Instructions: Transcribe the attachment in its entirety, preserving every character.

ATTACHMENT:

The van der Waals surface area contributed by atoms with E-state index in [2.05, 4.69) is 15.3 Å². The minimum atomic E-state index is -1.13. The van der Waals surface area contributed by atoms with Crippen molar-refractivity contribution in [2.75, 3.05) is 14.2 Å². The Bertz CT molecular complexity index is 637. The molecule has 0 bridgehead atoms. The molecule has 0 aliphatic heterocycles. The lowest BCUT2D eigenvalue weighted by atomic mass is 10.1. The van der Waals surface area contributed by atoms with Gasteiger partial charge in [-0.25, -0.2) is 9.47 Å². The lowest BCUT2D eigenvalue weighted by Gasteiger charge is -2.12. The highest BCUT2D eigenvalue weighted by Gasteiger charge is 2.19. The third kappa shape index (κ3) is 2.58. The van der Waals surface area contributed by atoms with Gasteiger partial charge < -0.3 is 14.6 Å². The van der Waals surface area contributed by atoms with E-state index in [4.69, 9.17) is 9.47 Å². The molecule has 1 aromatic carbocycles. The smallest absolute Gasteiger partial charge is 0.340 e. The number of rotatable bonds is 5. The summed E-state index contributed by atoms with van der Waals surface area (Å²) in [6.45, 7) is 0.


The van der Waals surface area contributed by atoms with E-state index in [2.05, 4.69) is 15.3 Å². The minimum atomic E-state index is -1.13. The van der Waals surface area contributed by atoms with Crippen molar-refractivity contribution in [2.75, 3.05) is 14.2 Å². The Bertz CT molecular complexity index is 637. The molecule has 0 bridgehead atoms. The molecule has 0 aliphatic heterocycles. The lowest BCUT2D eigenvalue weighted by atomic mass is 10.1. The van der Waals surface area contributed by atoms with Gasteiger partial charge in [-0.25, -0.2) is 9.47 Å². The lowest BCUT2D eigenvalue weighted by Gasteiger charge is -2.12. The highest BCUT2D eigenvalue weighted by Gasteiger charge is 2.19. The third kappa shape index (κ3) is 2.58. The van der Waals surface area contributed by atoms with Gasteiger partial charge < -0.3 is 14.6 Å². The van der Waals surface area contributed by atoms with E-state index in [4.69, 9.17) is 9.47 Å². The molecule has 1 aromatic carbocycles. The smallest absolute Gasteiger partial charge is 0.340 e. The number of rotatable bonds is 5. The summed E-state index contributed by atoms with van der Waals surface area (Å²) in [6.45, 7) is 0.